• Wash your hands with soap and water for at least 20 seconds when you get home, and then again after handling your groceries.
  • Clean and disinfect surfaces like kitchen islands, tables, countertops, or other surfaces that came into contact with your groceries or grocery bags.

Prescriptions

  • Call prescription orders in ahead of time.
  • Use drive-thru windows, curbside pickup, mail-order, or other delivery services to fill prescriptions for yourself and your pets.
  • Talk to your doctor and pharmacist about getting an emergency supply of medications so you do not have to visit the pharmacy as often. Many states have emergency prescription refill laws that authorize pharmacists to dispense early refills of certain medications when under an emergency declaration.

Restaurants

As with groceries, the current best option is to eat the food that was delivered to your home. If that is not possible and you opt for takeout, your best bet is to order and pay for food online and have it delivered. When picking up your takeout is the only option, take steps to prepare and protect yourself and restaurant workers.

  • Send only one person to the restaurant. Prepare them with a cloth face covering and hand sanitizer with at least 60% alcohol, disinfectant wipes, and a cotton swab (if available).
  • Do not leave your vehicle if possible. Pay online or over the phone when placing your order and use drive-thru and curbside pickup options.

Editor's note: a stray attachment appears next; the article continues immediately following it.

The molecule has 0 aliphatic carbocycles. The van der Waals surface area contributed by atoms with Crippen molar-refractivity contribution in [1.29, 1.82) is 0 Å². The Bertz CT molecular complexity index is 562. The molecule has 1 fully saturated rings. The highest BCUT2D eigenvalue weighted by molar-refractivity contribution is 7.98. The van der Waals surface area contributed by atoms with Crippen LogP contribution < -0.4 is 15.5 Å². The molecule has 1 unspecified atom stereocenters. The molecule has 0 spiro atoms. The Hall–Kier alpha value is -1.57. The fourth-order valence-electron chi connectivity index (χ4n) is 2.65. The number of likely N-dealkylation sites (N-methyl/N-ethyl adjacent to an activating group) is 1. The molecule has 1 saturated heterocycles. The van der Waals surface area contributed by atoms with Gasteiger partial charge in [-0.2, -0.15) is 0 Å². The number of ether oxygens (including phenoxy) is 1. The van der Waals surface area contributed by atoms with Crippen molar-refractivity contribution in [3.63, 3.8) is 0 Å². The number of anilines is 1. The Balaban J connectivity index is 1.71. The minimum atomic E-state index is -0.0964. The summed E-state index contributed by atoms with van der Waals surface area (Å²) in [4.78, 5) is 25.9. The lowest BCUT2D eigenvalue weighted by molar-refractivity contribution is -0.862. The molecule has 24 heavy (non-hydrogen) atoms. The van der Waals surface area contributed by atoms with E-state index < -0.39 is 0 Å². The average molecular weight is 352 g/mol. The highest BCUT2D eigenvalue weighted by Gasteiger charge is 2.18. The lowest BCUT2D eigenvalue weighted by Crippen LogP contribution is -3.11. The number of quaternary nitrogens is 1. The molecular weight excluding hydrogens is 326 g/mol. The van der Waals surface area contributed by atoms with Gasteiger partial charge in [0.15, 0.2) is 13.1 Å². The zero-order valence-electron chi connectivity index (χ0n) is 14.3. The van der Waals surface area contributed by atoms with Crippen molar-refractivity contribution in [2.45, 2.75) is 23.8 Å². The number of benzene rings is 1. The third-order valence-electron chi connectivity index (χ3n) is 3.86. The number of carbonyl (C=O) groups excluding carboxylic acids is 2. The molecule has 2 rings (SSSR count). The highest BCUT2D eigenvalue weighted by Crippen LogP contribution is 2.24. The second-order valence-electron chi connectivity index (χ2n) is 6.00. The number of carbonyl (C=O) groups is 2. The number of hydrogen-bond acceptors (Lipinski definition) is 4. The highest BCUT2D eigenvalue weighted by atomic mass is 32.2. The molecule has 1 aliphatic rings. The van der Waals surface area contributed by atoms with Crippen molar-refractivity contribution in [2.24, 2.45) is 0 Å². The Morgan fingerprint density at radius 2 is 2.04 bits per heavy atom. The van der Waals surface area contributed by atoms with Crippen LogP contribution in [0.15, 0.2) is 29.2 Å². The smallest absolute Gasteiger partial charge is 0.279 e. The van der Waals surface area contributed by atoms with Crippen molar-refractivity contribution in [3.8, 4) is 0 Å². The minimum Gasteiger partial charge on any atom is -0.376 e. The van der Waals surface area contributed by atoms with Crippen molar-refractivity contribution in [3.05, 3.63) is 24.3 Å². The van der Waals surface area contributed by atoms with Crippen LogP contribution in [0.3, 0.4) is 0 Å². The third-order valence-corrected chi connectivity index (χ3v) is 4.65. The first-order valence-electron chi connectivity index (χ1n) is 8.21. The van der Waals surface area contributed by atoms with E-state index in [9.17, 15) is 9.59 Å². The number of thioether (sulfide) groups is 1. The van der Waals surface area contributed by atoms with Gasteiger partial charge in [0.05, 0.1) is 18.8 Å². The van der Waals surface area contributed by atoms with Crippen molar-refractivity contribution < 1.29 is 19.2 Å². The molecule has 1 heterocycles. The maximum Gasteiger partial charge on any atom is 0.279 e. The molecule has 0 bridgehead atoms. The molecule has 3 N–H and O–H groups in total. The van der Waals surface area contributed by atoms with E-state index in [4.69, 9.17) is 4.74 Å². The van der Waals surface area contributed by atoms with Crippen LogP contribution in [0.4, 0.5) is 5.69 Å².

• If you must enter a restaurant to pick up your food, wear a face covering, keep a safe physical distance (at least 6 feet) between you and other customers, and use touchless payment (pay without touching money, a card, or a keypad).
  • After bringing home your takeout food, wash your hands with soap and water for 20 seconds. If soap and water are not available, use a hand sanitizer with at least 60 percent alcohol.

Doctor’s offices, urgent cares, & emergency departments

Most people with COVID-19 will experience mild illness and should recover at home. But there are good reasons besides COVID-19 to visit a doctor’s office, urgent care, or emergency department (ED). Injuries and illnesses that are not COVID-19 still happen every day.

If you can’t recover at home and telemedicine isn’t an option, a trip to a doctor’s office, urgent care, or emergency department is essential. So is the need to prepare and protect yourself and our health care professionals. Here’s how: